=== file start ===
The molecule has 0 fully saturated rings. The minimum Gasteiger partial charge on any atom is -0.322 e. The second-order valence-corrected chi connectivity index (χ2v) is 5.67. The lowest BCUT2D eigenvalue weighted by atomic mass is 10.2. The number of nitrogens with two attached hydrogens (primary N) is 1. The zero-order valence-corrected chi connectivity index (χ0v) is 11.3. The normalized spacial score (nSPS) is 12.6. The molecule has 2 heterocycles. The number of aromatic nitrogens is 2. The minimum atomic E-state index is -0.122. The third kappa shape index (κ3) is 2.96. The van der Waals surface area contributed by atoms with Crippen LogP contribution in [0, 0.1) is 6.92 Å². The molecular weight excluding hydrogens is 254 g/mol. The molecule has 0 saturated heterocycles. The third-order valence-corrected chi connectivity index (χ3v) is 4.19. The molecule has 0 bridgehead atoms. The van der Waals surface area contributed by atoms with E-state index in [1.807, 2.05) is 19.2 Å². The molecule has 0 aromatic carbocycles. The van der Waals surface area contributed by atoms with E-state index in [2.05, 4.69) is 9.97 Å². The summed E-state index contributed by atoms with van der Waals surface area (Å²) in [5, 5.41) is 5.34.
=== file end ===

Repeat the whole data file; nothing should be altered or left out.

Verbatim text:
The molecule has 0 fully saturated rings. The minimum Gasteiger partial charge on any atom is -0.322 e. The second-order valence-corrected chi connectivity index (χ2v) is 5.67. The lowest BCUT2D eigenvalue weighted by atomic mass is 10.2. The number of nitrogens with two attached hydrogens (primary N) is 1. The zero-order valence-corrected chi connectivity index (χ0v) is 11.3. The normalized spacial score (nSPS) is 12.6. The molecule has 2 heterocycles. The number of aromatic nitrogens is 2. The minimum atomic E-state index is -0.122. The third kappa shape index (κ3) is 2.96. The van der Waals surface area contributed by atoms with Crippen LogP contribution in [0, 0.1) is 6.92 Å². The molecular weight excluding hydrogens is 254 g/mol. The molecule has 0 saturated heterocycles. The third-order valence-corrected chi connectivity index (χ3v) is 4.19. The molecule has 0 bridgehead atoms. The van der Waals surface area contributed by atoms with E-state index in [1.807, 2.05) is 19.2 Å². The molecule has 0 aromatic carbocycles. The van der Waals surface area contributed by atoms with E-state index in [2.05, 4.69) is 9.97 Å². The summed E-state index contributed by atoms with van der Waals surface area (Å²) in [5, 5.41) is 5.34.